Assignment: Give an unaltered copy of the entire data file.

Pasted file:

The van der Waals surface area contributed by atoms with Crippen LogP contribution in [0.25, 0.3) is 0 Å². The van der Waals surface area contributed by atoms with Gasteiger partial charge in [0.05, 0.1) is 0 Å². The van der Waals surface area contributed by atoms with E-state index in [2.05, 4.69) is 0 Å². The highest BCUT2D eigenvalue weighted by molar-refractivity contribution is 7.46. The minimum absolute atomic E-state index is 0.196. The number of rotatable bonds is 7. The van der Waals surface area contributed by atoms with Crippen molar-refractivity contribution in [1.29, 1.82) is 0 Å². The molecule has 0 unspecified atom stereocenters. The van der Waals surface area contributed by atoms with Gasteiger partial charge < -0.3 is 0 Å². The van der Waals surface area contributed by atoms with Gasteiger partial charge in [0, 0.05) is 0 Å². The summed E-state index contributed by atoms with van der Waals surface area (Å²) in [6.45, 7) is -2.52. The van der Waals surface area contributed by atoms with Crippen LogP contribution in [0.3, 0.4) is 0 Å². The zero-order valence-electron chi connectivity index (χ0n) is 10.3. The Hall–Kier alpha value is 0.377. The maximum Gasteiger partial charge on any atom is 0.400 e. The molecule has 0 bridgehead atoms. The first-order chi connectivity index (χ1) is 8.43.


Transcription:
The van der Waals surface area contributed by atoms with Crippen LogP contribution in [0.25, 0.3) is 0 Å². The van der Waals surface area contributed by atoms with Gasteiger partial charge in [0.05, 0.1) is 0 Å². The van der Waals surface area contributed by atoms with E-state index in [2.05, 4.69) is 0 Å². The highest BCUT2D eigenvalue weighted by molar-refractivity contribution is 7.46. The minimum absolute atomic E-state index is 0.196. The number of rotatable bonds is 7. The van der Waals surface area contributed by atoms with Crippen molar-refractivity contribution in [1.29, 1.82) is 0 Å². The molecule has 0 unspecified atom stereocenters. The van der Waals surface area contributed by atoms with Gasteiger partial charge < -0.3 is 0 Å². The van der Waals surface area contributed by atoms with Gasteiger partial charge in [0, 0.05) is 0 Å². The summed E-state index contributed by atoms with van der Waals surface area (Å²) in [6.45, 7) is -2.52. The van der Waals surface area contributed by atoms with Crippen LogP contribution in [0.3, 0.4) is 0 Å². The zero-order valence-electron chi connectivity index (χ0n) is 10.3. The Hall–Kier alpha value is 0.377. The maximum Gasteiger partial charge on any atom is 0.400 e. The molecule has 0 bridgehead atoms. The first-order chi connectivity index (χ1) is 8.43.